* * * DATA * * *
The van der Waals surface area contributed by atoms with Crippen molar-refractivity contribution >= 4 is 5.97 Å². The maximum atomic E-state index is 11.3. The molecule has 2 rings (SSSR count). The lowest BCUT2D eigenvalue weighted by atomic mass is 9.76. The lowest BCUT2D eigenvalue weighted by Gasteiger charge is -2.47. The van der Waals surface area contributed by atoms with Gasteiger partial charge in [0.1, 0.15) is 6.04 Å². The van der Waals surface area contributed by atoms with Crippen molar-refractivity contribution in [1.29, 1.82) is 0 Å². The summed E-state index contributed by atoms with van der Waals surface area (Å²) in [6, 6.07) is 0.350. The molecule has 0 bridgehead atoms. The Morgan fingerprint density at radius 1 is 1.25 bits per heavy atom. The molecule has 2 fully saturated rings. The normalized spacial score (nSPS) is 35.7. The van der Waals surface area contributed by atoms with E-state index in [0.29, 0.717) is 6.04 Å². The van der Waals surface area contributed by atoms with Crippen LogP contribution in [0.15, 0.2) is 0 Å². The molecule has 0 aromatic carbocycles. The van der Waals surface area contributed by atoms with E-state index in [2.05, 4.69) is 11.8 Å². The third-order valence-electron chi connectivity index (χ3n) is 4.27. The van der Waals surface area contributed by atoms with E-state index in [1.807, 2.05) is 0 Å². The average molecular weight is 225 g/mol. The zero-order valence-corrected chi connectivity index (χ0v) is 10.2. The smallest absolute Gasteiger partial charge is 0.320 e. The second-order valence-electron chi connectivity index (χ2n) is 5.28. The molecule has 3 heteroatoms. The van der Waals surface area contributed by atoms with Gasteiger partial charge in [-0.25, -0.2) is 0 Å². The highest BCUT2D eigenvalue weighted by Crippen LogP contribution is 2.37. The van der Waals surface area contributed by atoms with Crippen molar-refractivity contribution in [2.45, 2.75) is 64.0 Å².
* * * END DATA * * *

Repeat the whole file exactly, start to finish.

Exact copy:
The van der Waals surface area contributed by atoms with Crippen molar-refractivity contribution >= 4 is 5.97 Å². The maximum atomic E-state index is 11.3. The molecule has 2 rings (SSSR count). The lowest BCUT2D eigenvalue weighted by atomic mass is 9.76. The lowest BCUT2D eigenvalue weighted by Gasteiger charge is -2.47. The van der Waals surface area contributed by atoms with Gasteiger partial charge in [0.1, 0.15) is 6.04 Å². The van der Waals surface area contributed by atoms with Crippen molar-refractivity contribution in [1.29, 1.82) is 0 Å². The summed E-state index contributed by atoms with van der Waals surface area (Å²) in [6, 6.07) is 0.350. The molecule has 0 bridgehead atoms. The Morgan fingerprint density at radius 1 is 1.25 bits per heavy atom. The molecule has 2 fully saturated rings. The normalized spacial score (nSPS) is 35.7. The van der Waals surface area contributed by atoms with E-state index in [0.29, 0.717) is 6.04 Å². The van der Waals surface area contributed by atoms with Crippen LogP contribution in [0.15, 0.2) is 0 Å². The molecule has 0 aromatic carbocycles. The van der Waals surface area contributed by atoms with E-state index in [2.05, 4.69) is 11.8 Å². The third-order valence-electron chi connectivity index (χ3n) is 4.27. The van der Waals surface area contributed by atoms with E-state index in [1.807, 2.05) is 0 Å². The average molecular weight is 225 g/mol. The zero-order valence-corrected chi connectivity index (χ0v) is 10.2. The smallest absolute Gasteiger partial charge is 0.320 e. The second-order valence-electron chi connectivity index (χ2n) is 5.28. The molecule has 3 heteroatoms. The van der Waals surface area contributed by atoms with Gasteiger partial charge in [-0.25, -0.2) is 0 Å². The highest BCUT2D eigenvalue weighted by Crippen LogP contribution is 2.37. The van der Waals surface area contributed by atoms with Crippen molar-refractivity contribution in [2.45, 2.75) is 64.0 Å².